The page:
VIOLA DANA : PROLIFIC SILENT FILM ACTRESS : FACED SIGNIFICANT LOSS

POSTCARD 1   (SOLD)

POSTCARD 1 (CLOSE-UP) 

dana4POSTCARD 2

The pretty woman seen in this vintage real photo postcard is American silent film actress, Viola Dana (1897-1987). The photographer captured Miss Dana as she was about to eat something that looks a lot like dessert. Dana hailed from Brooklyn, New York. Her given name was Virginia Flugrath. I understand why she changed her name in the interest of her film career. She had two sisters, and they both became actresses. Their names were Shirley Mason and Edna Flugrath. Dana began performing on the stage at the ripe old age of three years-old. She continued to act in theater but between 1910 and 1912, she made appearances in four films. At age 16, she became an audience favorite in David Belasco’s “Poor Little Rich Girl”. Around this time, she began to perform in vaudeville with famed actor, Dustin Farnum. In the early part of her film career she became a star with Edison Studios. She fell in love with a studio director there, John Hancock Collins. She married him in 1915, at or around the age of eighteen. In 1916, Dana and Collins went to work for Rolfe Photoplays which released their films through Metro Pictures. Tragedy struck when Collins died from influenza during the 1918 flu pandemic. Dana continued acting for Metro through the 1920’s. Over time her popularity faded. Interestingly, one of her roles toward the end of her career, was in Frank Capra’s first film, “That Certain Thing” (1928). She retired in 1929, at about 32 years of age. She had appeared in over one hundred films. Dana, like many other film performers, was a casualty of the transition from silent films to sound films. Her voice was not compatible with the new medium. Dana had more than her share of tragedy in her personal life. After losing her first husband, she began a relationship with Ormer Locklear. He was an aviator and a burgeoning actor. He also was a married man. In 1920, while filming the movie, “The Skywayman”, Locklear was killed when his aircraft crashed. Dana witnessed the accident and did not fly again for 25 years. In 1925, she married Yale football star and actor Maurice “Lefty” Flynn. The marriage ended in divorce in 1929. Her third marriage was to Jimmy Thompson, a professional golfer. The marriage lasted fifteen years and ended in divorce in 1945. During her later years, she volunteered at the Motion Picture & Television Country House and Hospital. She became a resident there in 1979.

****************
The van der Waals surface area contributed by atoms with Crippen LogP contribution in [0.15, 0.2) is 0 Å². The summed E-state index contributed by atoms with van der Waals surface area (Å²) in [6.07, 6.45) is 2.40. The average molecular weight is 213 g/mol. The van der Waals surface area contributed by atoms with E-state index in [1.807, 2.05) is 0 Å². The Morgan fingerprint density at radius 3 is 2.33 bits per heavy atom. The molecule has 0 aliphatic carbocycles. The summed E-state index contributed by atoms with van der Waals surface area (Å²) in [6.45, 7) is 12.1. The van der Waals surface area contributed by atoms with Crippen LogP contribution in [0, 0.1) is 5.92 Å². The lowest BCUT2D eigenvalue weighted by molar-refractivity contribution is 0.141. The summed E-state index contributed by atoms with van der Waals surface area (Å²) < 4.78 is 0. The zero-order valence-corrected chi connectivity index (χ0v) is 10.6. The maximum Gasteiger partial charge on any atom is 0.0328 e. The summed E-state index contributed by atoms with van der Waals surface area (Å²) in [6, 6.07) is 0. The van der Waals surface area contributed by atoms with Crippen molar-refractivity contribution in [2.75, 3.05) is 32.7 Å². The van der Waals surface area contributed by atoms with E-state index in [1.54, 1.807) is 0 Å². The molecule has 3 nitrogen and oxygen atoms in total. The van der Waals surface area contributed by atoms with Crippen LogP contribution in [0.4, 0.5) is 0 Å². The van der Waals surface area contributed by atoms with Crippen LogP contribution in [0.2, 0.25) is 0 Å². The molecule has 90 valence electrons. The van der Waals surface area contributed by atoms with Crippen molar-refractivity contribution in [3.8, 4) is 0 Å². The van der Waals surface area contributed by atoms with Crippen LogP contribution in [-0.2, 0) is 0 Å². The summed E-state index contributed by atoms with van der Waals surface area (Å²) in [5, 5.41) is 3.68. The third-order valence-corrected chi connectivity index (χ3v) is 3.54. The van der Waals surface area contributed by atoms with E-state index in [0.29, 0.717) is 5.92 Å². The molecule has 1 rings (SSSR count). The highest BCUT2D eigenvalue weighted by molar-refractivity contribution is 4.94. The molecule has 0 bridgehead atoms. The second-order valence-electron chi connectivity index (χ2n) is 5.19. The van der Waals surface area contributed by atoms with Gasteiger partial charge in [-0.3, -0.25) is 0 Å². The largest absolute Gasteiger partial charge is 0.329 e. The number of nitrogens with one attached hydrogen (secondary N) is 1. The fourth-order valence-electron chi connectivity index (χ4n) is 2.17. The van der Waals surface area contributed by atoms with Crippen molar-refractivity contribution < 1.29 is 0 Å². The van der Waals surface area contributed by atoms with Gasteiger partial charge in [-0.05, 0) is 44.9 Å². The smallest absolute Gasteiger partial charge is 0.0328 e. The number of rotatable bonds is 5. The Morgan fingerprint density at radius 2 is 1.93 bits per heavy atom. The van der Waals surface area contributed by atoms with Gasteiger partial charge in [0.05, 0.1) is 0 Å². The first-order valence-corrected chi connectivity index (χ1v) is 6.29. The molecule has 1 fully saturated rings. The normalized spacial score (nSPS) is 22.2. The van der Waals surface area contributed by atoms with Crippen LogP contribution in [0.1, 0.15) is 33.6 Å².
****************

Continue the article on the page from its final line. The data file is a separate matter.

— Postcard 1 was published by Iris Verlag as part of a series (no 370). AMAG, another publishing house is also listed on the card. The bottom left corner of the image has the name “Metro Pictures”, which as stated earlier, was the company responsible for releasing a number of Dana, and her husband Collins, films.  (SOLD)                                                                                                                  –Postcard 2 was published by the Photo Card Co. of Los Angeles, California. This photo card was likely published in 1929. The AZO stamp box indicates that the postcard itself was made sometime between 1910 and 1930. Miss Dana’s beauty is evident in this image. She has lovely eyes. This vintage postcard’s edges are a bit wavy but the card is in good condition (see scans).

Buy this Vintage Real Photo Postcard (includes shipping within the US) #3182

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$20.00

Buy this Vintage Real Photo Postcard (includes International shipping outside the US) #3182

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$28.50

POSTCARD 1

POSTCARD 2